Maybe that’s an experiment worth making before I leave. Light rail is dicey because some systems don’t even have drivers. The doors open and close quickly and the train takes off, seated disabled person or not. At least, I’ve never looked to see if there’s some kind of gimp button that would allow extra time for someone like me to get seated.

Whack! I emailed the Vancouver transit folks to ask for suggestions.

The good news is that I am not so bad as to fall instantly on a moving object like I used to. I used to do PT on docks with a gait belt and my PT to improve this problem. So I can hang on and beg, as long as I can get to a rail. Most people, historically, have responded well to panic and tears. Yes, I’ve been there, done that.

Thus is the world of being disabled without said disability being obvious to the untrained observer. When it is obvious that someone needs help, most people help because most people are nice. Or at least not mean. But if someone thinks you’re after a hand-out or special treatment you don’t really need, boy-howdy, the fangs come out and people can be really awful.

But enough of that already. I’ve made some excellent progress today. I’ve scouted my transportation situation, requested the time off and have a lead on when they wrap up filming in the spring. If I am a good girl, I can get the entire trip planned and booked this week. That will take care of the planning anxiety: whack ’em dead, Barbara!

I think I’m going to engage in some PT between now and then to acclimate as best I can to buses and light rail and carrying heavy things. Whack! I’ve got time and I know PT helps.

I can.

27 February 2016

I am!

Today I booked. And then I giggled and bounced up and down on my chair. After nearly five years of being trapped by this damned injury, I’m fleeing the country, breaking out, skipping town. I’m outta here.

Jail Break

I don’t know what I did to deserve a nickel in up-state Gimp-Penitentiary, but I’m leaving that behind, disabilities or not. I can do this. I can prepare for this and I can go and have a really great time. I can figure out what I need one step at a time and I am doing it.

I’ve got my passport. Check. I’ve got a place to stay in Steveston. Check. I’m booked on a train there and back. Check. I even figured out and entered my in-Vancouver transit plans into a spreadsheet. Yes, I have to write down everything, times and dates included so that I know I can get from one place to the next and know I won’t forget at an inopportune moment. I’ll do whatever it takes to make this work.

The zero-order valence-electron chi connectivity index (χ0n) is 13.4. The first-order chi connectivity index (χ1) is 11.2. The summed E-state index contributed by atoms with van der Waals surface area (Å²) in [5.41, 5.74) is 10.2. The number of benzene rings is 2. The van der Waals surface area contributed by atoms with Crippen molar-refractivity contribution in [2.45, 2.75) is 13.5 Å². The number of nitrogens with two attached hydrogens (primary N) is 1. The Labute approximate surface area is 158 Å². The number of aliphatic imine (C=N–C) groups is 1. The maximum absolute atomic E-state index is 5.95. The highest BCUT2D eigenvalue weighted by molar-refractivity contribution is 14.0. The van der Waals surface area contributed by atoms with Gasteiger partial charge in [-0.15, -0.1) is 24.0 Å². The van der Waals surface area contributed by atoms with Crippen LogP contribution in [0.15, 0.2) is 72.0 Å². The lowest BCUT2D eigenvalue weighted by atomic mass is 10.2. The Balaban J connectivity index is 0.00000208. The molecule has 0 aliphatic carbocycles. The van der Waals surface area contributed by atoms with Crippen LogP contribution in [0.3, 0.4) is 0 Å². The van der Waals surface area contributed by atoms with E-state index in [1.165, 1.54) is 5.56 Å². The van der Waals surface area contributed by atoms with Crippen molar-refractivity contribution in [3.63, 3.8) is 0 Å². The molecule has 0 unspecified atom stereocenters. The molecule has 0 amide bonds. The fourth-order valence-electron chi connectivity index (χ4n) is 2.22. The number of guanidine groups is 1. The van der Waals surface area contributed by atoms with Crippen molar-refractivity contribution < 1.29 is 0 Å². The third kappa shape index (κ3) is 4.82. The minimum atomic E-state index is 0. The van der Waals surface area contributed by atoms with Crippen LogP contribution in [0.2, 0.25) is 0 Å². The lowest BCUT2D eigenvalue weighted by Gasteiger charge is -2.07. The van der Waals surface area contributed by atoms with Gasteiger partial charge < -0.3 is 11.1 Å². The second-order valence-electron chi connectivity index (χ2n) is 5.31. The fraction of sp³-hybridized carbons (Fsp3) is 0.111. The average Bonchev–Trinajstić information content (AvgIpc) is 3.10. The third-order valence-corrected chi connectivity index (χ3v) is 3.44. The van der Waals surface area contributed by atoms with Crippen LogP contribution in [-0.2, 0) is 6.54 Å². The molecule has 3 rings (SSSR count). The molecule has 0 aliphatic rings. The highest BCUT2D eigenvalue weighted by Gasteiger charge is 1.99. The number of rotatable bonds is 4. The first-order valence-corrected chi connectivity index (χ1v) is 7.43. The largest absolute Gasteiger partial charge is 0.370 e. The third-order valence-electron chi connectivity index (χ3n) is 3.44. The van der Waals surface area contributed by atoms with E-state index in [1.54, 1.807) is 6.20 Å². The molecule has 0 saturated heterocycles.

Now I get to do the fun stuff: research and plan all the filming locations I want to visit and pick which days to do them. I’ll get the bus routes down and everything before I go. I’ve already started my packing list. Onward! Sometimes adulting is rewarding.

While you’re here, come check out my Once projects:

Before you go, you can check out my research project! I have conducted a study of OUAT viewer preferences and you can check on my progress here. Yay for science!

Fan-art in the making! I’m in the midst of a Once-themed Gratitude Project. Take a look at my progress!


Happiness and Television

I love TV. Some of the people I know would say this is a sign of weakness, or at the very least, a character flaw. It is not.

For your reference, I am a thirty-something with a couple of degrees from a major university. One in a science (how I make my living) and the other in a literature (how I make the rest of me happy). I don’t think it’s necessary, or even wise, to be anything other than open about my nerdy tendencies. I like my garden. I misspent my youth getting musically educated. I am more frank than I am humble, flaw or not. Someday I’ll write fiction and publish it in some media or other. As soon as I make it happen, anyway. I’ve had some very tough knocks in my life, by any standard, and like everyone else, I am always bouncing back.

Now, let’s talk about TV and why I love it.

To be clear, I don’t love all TV. As with everything else in my life, I am PICKY about how I spend my time. I like what I like and if you like something else, then you should go write about how much you love that. Maybe you’ll convince me to give it a try. My opinions don’t mean you’re wrong, but they definitely mean I am right. Wink.

I probably fell in love with TV because of Captain Picard. My young self likely saw in him what I hoped to someday be. No, I have lots of hair and I want it to stay that way. But like with all my TV heroes since, he inspired me to go in a certain direction, to be something more than I was at that moment.

Stories have always been a hugely important part of my life, both writing my own and ingesting what other people write. From the time I could read well, I read a lot, to the point of getting in trouble over homework because I would rather be curled up with my book than doing whatever homework was due. My time with my Legos was spent telling their stories. I had a whole kingdom full of characters which I brought to life on a small table in my bedroom.

I contend with the skeptics that say TV can’t compare with books right here and now. Scripted dramatic television IS the written word. It just so happens to be brought to life by actors, as opposed to Lego figures and my fingers. These stories are someone’s artwork, someone’s dreams, someone’s fantasies which they share with us, just like books. One of my teachers once said that a piece of writing is the finger print of the author.

I will also dispute that TV categorically rots the mind. I tell you that my mind has gotten a truly staggering amount of thinking done because of what I watch on TV. I am not a passive viewer, as is clear by the fact that I am spending my precious spare time to write about TV, and my imagination feeds my whole life. Anyone who says daydreaming is a waste of time is wrong. WAY wrong. My creativity, of which daydreaming is the root, makes me a good scientist and it makes me a good person, or at least an interesting one. I hope.